5ambreakfastclub Tue 01-Sep-20 18:47:36

@iano I think we have such a different life overseas ( compound living so are relatively restricted compared to U.K. ) that when we came back to the U.K. for 6 months it felt like freedom having a big garden and going for countryside walks even though we were in lockdown. She did socialise with other children pre lockdown but she was always the shy one who yes would interact but also always come to me for reassurance and be more of a watcher than a joiner so to her it was great just having me to play with.
The mask thing , it never seemed to bother her . She has a really good vocab and the day we had to start wearing masks ( we were in Scotland so a bit earlier than most of the UK) she didn't really ask any questions she was interested only because i had a Frozen princess mask on. I guess I never really felt that she was affected by COVID but instead the move to the U.K., missing her daddy and now the move back overseas . Maybe I'm wrong !

OP’s posts: |
5ambreakfastclub Tue 01-Sep-20 18:52:52

I guess I never really thought that such young children would have especially close friendships , shes wasn't even 2.5 when we went back to the U.K. so she had children she saw at baby groups or swimming or with her nanny but she wasn't really close with any other children enough to miss them that much .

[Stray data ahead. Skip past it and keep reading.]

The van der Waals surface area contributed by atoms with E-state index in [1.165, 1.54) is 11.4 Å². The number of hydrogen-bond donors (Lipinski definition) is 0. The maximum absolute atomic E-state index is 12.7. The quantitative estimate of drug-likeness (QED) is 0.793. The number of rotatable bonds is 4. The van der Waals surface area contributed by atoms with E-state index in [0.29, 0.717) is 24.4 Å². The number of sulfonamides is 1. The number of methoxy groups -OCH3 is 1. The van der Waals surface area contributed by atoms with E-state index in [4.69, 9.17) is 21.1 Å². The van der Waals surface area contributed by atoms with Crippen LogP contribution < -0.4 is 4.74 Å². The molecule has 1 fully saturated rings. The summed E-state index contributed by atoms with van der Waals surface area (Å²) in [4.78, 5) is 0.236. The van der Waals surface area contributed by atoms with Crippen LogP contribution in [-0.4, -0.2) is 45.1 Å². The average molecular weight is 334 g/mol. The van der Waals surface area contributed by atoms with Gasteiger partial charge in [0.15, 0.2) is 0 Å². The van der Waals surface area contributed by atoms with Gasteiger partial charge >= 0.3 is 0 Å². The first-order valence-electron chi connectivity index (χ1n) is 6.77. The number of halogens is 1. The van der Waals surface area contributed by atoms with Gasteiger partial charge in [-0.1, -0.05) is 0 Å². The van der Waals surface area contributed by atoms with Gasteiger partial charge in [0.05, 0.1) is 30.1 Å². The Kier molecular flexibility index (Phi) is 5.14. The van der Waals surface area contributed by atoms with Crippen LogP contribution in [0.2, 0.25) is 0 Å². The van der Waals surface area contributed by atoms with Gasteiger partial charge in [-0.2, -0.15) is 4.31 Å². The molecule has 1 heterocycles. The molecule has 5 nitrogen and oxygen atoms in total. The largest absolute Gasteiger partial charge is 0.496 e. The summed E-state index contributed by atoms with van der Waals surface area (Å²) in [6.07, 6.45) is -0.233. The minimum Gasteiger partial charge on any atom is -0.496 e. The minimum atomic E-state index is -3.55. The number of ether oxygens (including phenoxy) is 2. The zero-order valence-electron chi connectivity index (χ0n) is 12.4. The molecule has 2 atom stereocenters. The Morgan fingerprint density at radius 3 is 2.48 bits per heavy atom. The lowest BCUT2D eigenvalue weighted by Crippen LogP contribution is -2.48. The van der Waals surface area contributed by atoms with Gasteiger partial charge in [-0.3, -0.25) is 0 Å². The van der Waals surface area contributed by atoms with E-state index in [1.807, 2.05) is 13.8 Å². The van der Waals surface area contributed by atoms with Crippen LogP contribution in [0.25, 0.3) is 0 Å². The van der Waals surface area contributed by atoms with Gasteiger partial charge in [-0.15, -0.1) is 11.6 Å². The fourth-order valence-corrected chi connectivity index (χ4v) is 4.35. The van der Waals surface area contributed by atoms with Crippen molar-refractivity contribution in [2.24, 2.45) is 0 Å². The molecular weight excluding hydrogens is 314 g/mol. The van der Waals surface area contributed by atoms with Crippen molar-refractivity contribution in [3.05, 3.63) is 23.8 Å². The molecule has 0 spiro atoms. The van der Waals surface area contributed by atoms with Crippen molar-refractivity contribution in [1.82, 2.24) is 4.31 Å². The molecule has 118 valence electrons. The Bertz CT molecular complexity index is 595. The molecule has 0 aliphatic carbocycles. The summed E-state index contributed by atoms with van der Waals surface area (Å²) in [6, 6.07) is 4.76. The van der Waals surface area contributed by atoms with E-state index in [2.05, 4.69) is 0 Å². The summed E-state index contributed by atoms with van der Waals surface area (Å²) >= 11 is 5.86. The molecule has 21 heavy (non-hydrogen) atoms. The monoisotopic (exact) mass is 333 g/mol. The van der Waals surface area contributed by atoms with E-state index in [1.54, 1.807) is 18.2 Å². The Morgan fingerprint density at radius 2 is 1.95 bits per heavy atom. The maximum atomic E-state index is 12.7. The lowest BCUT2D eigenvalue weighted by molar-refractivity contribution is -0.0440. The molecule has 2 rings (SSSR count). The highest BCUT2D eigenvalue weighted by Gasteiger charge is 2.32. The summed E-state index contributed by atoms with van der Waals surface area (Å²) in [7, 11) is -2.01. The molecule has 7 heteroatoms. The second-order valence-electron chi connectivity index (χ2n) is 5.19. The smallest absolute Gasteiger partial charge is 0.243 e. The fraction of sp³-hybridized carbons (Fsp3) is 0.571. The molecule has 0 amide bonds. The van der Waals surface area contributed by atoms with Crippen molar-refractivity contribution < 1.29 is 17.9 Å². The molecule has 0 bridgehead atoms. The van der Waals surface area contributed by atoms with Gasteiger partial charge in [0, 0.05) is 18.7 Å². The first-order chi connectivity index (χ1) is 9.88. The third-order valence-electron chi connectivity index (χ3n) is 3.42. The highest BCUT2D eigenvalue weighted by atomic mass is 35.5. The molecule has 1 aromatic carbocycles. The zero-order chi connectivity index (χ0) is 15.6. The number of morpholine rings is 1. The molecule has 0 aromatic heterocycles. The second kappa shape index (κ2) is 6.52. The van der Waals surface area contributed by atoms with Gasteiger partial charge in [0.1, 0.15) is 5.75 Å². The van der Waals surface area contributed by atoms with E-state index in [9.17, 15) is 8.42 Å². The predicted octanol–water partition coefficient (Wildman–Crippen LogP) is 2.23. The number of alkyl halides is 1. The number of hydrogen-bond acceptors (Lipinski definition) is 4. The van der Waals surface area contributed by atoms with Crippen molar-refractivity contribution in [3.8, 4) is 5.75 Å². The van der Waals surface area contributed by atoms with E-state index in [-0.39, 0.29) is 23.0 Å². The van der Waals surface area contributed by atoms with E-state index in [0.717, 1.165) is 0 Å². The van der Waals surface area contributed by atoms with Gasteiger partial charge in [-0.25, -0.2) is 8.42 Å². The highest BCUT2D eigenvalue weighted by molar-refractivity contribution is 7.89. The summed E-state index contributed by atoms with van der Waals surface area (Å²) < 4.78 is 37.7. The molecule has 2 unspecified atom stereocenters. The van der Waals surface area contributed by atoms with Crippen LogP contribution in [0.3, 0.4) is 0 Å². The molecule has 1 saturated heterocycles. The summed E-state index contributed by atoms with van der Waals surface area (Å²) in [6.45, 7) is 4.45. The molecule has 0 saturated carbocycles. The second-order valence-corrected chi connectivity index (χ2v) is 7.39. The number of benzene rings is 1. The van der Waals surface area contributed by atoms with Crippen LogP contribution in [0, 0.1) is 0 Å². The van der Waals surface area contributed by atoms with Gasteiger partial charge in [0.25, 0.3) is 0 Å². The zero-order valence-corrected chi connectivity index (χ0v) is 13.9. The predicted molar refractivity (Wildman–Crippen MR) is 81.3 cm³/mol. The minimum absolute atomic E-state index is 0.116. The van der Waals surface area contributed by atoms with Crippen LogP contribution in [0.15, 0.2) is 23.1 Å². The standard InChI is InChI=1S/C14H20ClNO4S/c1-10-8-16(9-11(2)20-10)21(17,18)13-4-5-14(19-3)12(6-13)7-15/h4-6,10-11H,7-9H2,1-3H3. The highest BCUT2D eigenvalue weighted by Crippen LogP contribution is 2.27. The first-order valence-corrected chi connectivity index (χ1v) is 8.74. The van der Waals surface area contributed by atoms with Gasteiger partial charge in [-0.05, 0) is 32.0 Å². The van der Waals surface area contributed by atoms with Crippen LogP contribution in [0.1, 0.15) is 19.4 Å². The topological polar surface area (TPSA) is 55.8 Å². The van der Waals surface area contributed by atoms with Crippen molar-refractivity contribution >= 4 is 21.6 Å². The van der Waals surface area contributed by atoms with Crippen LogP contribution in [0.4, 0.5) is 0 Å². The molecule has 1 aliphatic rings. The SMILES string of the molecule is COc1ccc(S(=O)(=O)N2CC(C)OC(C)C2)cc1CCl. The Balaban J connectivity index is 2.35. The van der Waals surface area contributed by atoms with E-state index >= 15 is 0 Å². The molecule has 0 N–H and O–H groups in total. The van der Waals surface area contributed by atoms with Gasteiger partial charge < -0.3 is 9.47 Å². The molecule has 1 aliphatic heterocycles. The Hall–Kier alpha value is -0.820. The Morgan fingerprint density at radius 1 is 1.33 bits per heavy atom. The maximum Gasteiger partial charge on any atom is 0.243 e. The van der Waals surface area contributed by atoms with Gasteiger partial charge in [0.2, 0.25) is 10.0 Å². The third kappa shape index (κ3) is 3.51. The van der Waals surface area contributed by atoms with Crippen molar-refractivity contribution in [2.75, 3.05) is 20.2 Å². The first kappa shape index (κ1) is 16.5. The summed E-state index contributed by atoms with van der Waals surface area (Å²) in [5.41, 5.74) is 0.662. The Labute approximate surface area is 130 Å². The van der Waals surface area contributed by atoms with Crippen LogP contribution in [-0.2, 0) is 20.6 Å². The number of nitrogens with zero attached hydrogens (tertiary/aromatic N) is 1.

Otherwise she's a really bright happy kind girl and she loves her new sister and would spend all day chatting to us. I want her to have friends and fun and nursery I think is the best way forward.

OP’s posts: |
iano Tue 01-Sep-20 22:29:48

I guess it might be a personality thing. My son defo had some favourites at that age and would ask to play with them.
It sounds like nursery is a good idea for her to get to know children. I'd talk to her about the routine, read books etc.
She's old enough to understand you so confidently saying I'll pick you up (eg after afternoon snack time) might help. Ask the keyworker whom she likes and often talk about those people. Hopefully she'll surprise you and take to it easily.